Why Vaccaro is on the list
Saints defensive coordinator Rob Ryan couldn't wait to unwrap Vaccaro as a rookie. Freshly dumped by the Cowboys, Ryan knew the New Orleans job was a gift from the football gods, and Vaccaro was the key ingredient to making Ryan's strange defensive gumbo go down easy. In the rookie's first game as a pro, he lined up as a single high safety, a two-deep safety, often as a slot cornerback and occasionally as an outside linebacker.
There is a duality to Vaccaro's game. He hits hard in run support and attacks the line of scrimmage with zeal. But Vaccaro seemed nearly as comfortable handling cornerback-like duties as a rookie. In two of the games I charted, he played more snaps in the slot as a cornerback than he did at "safety." (Whatever that means anymore.)
Vaccaro tracked tight ends like Tony Gonzalez and Greg Olsen one-on-one, but he also matched up well with Carolina's Steve Smith. He even covered Brandon Marshall and Larry Fitzgerald in the slot. Saints coach Sean Payton said they drafted Vaccaro in part because of his performance against Tavon Austin in college. Injuries around Vaccaro forced him to play cornerback more as the season progressed. His effectiveness went up in the second half of the season even if he didn't make a lot of big plays.
Like a lot of great safeties, some of Vaccaro's best traits don't show up in the stat sheet. He is a terrific open field tackler. He's smart and fundamentally solid, essentially not giving up any big plays in the entire second half of the season. So many of the Saints defense's deep mishaps were when Vaccaro was assigned near the line of scrimmage. That's not a coincidence.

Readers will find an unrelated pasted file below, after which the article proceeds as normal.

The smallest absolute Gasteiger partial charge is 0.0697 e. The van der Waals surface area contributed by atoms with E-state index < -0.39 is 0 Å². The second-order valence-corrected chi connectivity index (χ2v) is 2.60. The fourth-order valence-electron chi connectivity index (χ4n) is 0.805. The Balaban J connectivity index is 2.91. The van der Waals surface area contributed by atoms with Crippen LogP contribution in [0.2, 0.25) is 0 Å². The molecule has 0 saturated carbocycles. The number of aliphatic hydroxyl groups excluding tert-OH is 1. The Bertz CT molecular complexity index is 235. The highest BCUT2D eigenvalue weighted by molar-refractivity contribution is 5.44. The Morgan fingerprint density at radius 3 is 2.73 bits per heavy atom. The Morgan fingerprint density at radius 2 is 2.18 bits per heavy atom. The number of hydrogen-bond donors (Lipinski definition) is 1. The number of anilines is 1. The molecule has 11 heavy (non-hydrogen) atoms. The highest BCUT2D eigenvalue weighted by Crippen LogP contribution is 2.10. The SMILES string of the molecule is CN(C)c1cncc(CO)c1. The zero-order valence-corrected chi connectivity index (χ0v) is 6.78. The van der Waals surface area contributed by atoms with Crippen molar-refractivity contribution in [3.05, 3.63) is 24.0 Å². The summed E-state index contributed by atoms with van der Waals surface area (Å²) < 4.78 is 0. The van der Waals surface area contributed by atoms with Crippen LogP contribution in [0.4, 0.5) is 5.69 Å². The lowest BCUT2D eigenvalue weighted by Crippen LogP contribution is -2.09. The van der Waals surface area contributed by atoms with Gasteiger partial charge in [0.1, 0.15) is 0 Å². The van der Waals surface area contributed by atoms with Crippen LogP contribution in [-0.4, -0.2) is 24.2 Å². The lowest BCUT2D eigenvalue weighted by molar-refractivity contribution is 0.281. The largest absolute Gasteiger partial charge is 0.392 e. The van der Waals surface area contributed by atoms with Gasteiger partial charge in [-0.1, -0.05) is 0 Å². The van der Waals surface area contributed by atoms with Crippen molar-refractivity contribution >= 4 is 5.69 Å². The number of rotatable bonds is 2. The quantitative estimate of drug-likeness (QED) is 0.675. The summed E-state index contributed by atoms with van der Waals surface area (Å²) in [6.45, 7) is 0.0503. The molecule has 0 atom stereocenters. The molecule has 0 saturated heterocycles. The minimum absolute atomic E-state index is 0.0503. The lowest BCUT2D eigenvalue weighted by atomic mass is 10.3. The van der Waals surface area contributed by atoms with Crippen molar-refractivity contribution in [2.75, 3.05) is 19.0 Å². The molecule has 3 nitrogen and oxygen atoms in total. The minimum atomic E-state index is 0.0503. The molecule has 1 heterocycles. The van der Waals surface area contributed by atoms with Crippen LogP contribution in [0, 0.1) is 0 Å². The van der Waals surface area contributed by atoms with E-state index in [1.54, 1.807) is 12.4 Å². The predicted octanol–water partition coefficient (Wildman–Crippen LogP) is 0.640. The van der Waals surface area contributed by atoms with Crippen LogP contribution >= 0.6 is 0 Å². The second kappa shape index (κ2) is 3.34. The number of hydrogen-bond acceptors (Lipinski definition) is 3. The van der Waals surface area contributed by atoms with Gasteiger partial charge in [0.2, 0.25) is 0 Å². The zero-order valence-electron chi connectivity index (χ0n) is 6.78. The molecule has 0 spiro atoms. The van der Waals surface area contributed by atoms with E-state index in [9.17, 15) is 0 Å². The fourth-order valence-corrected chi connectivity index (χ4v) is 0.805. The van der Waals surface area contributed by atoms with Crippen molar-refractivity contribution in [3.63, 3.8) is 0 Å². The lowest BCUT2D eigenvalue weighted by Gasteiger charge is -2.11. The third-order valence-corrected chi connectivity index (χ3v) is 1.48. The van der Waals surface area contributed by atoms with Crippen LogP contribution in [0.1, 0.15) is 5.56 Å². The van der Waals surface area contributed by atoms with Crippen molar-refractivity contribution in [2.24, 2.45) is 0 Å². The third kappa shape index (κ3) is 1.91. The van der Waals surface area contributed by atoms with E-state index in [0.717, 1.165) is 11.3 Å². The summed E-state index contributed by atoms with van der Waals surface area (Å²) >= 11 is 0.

Ryan called Vaccaro the best "overall safety" in the league, while admitting that Earl Thomas was the best free safety. That was partly typical Ryan bombast, but it speaks to Vaccaro's unusual role as a rookie. He was asked to be a "glue" guy, helping to hold the secondary together when most players are just figuring out the league. That bodes well for a massive second-year jump.
Ryan might have asked Vaccaro to do too much as a rookie. In the first half of the season, Vaccaro didn't excel when he lined up as a deep safety. The Saints have spoken this offseason about dialing back Vaccaro's responsibilities with Jairus Byrd in town. With Byrd taking most of the traditional "free safety" roles, Vaccaro should be freed up to play closer to the line of scrimmage. They should be the best safety tandem east of Seattle.
"Offensive guys obviously don't like it," Vaccaro said last year. "I think Rob (Ryan) loves it. Everybody is watching and everybody sees. Real recognize real."
Vaccaro needs to balance using his aggression with taking too many penalties, like the one below:
Perhaps Vaccaro's biggest obstacle to stardom is that so much of what he does can't be seen without NFL Game Rewind's "All 22" film. Many of Vaccaro's best moments won't make a highlight reel. He needs to mix in big plays with his ability to shut down a screen pass or disrupt a tight end's route before it ever starts.
Vaccaro figures to be classified as a strong safety this season for Pro Bowl purposes. It's a position where guys like LaRon Landry and Donte Whitner have sneaked their way to Hawaii in recent years. Vaccaro can absolutely rival other candidates like Eric Berry, Kam Chancellor and Troy Polamalu to make it this year.
Still, calling Vaccaro a strong safety feels like missing the point. My Making the Leap picks didn't make the list because they do one thing extremely well. Guys like Jamie Collins, Ladarius Green and Vaccaro made the list because they are hard to classify.
With "3-4" and "4-3" defense monikers rendered nearly obsolete, unclassifiable players are prized. Rob Ryan doesn't want a safety. He wants a safety/cornerback/linebacker. A Vaccaro.